Third, as we remain interested in what is happening right where we are, we may notice places where we feel pressure, discomfort or pain arising. It is helpful to keep in mind that these sensations may be happening at the level of breath, body, mind or emotion. A temptation when we notice an obstacle, challenge or distraction, might be to go into self-judgement and to think that we may be doing something wrong. Here is when it is critical to validate our experience, that is, to recognize that it is valid to feel what we are feeling, regardless of liking or disliking what we are feeling. That acknowledgement offers us a pause, an invitation to explore if there may be other options within our control. This aspect of the practice is critical to being able to regulate our inner states because we are cultivating our ability to observe and discern before reacting.
Consequently, we can make a choice and notice its effects.
Of course, like with any other practice, we get better at it when we remain interested and curious enough to persist gently over time.

As we embark on the journey towards being better able to regulate our internal climate, it may be easier to understand why in the Yoga Sutras Patañjali defines yoga as regulating our internal activity [1.2] in order to experience our true nature [1.3] instead of mistakenly identifying ourselves with the transient objects that enter our field of awareness [1.4]. Perhaps, a first level of the ultimate freedom that Patañjali speaks about, is the necessary step of becoming independent from all external manipulation. This is truly empowering. Of course, it is important to note that taking this path requires us to own up to our actions and to stop blaming others for our internal states. A possible corollary, is that being responsible for our internal climate is a way to stop engaging in external and internal drama so that we can focus our energy on our dharma, i.e. our wholehearted and conscious participation in life as it unfolds in front of our eyes.

When we remember that Yoga philosophy is not a mere mental exercise but a call to action, we can choose to put the idea of regulating our internal climate into practice. Here are a few possible approaches, some seemingly more attainable while others may seem quite ambitious:

  • Can I choose to stay calm as I drive?
  • Can I choose to look in the eyes of each person I meet?
  • Can I listen to each person I meet with?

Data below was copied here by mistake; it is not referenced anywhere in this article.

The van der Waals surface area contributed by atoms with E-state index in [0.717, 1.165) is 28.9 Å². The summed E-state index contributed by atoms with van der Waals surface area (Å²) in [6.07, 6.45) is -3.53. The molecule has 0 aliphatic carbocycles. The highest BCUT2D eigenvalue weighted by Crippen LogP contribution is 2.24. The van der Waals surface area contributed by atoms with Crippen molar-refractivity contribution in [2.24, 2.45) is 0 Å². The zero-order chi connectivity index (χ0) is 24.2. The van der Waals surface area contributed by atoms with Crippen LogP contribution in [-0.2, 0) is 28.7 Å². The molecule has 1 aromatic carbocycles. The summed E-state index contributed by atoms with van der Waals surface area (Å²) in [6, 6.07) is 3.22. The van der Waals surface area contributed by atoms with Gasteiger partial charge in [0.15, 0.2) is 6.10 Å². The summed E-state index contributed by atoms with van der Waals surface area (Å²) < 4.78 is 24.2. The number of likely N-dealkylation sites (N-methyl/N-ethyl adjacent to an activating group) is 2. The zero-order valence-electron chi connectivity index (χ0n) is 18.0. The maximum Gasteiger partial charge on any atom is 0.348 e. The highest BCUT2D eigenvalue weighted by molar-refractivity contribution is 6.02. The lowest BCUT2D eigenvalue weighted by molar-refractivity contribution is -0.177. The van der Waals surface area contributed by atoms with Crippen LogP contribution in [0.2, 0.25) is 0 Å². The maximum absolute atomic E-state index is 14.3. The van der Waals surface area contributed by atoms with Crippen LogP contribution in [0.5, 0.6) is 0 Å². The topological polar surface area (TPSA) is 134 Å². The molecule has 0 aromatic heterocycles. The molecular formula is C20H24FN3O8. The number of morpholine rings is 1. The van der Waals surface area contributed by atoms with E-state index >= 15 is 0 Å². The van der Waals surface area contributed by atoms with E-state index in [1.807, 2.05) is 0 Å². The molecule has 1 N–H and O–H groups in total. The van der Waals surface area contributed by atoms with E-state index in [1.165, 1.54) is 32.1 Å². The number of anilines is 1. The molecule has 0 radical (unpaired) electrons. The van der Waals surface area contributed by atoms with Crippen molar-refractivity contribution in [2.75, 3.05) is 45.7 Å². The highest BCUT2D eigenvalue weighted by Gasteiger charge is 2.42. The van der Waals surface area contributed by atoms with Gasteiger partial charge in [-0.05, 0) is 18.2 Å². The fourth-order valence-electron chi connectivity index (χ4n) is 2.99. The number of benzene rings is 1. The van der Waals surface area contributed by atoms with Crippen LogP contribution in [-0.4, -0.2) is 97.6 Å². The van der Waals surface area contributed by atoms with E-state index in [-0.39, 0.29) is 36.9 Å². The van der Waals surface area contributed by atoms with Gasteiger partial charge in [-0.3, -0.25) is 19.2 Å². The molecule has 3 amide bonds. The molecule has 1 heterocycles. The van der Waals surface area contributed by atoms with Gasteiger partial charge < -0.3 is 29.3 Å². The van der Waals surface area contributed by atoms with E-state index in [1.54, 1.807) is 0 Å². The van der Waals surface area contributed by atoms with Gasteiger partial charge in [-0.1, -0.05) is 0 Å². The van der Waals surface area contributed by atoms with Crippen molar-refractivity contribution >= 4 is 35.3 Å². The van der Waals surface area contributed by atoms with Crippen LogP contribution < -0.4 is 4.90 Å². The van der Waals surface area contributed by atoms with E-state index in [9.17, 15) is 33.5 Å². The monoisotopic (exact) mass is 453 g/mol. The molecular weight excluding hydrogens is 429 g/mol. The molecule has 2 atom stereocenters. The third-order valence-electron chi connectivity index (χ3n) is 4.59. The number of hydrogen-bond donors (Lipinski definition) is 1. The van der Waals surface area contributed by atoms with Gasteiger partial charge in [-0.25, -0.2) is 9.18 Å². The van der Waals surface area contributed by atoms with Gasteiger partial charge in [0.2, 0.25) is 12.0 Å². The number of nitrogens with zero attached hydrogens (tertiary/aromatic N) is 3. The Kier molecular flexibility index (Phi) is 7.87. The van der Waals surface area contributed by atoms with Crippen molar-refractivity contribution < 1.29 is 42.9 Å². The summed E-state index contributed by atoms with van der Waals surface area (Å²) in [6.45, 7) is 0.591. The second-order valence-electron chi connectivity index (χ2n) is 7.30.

• Can I keep a soft smile on my face throughout my day?
  • Can I choose not to judge?
  • Can I make a choice not to complain?
  • Can I be an abode of peace and compassion wherever I go?
  • Can I choose to be grateful no matter what happens to me?
  • Can I choose to be happy or kind or loving or compassionate no matter what?

It may be helpful to remember that as we try to bring these intentions into practice, we are likely to start bumping into obstacles that keep us from staying focused. Noticing how we respond is a good way to test our ability to modulate our inner climate. Actually, it is quite illuminating to notice what we do when we bump into obstacles, some of us will choose to blame the obstacles or somebody else, somebody else may grow frustrated or angry. Each obstacle helps us notice the strength of our commitment to our intention. Similarly, each obstacle we face may offer us insight into our values and attitudes.
These fluctuations between staying with our intention and getting distracted is part and parcel of the process. Most of us will probably get distracted and forget our intention for a few minutes, hours, days, week, months or even years. What is truly important is to remember to keep coming back again and again without any strain, struggle or self-judgement. To keep trying is what develops our focus, strength and will; that is the core of all yoga practices (postures, movements, breathing, chanting & meditation).

As we continue trying with gentle persistence we will grow in our self-understanding and insight, and perhaps we will be able to look at ourselves and the world with a little bit more patience and kindness.
May the weather outside not become the master of your internal states.
Peace,
rubén

Simple guided meditation with Rubén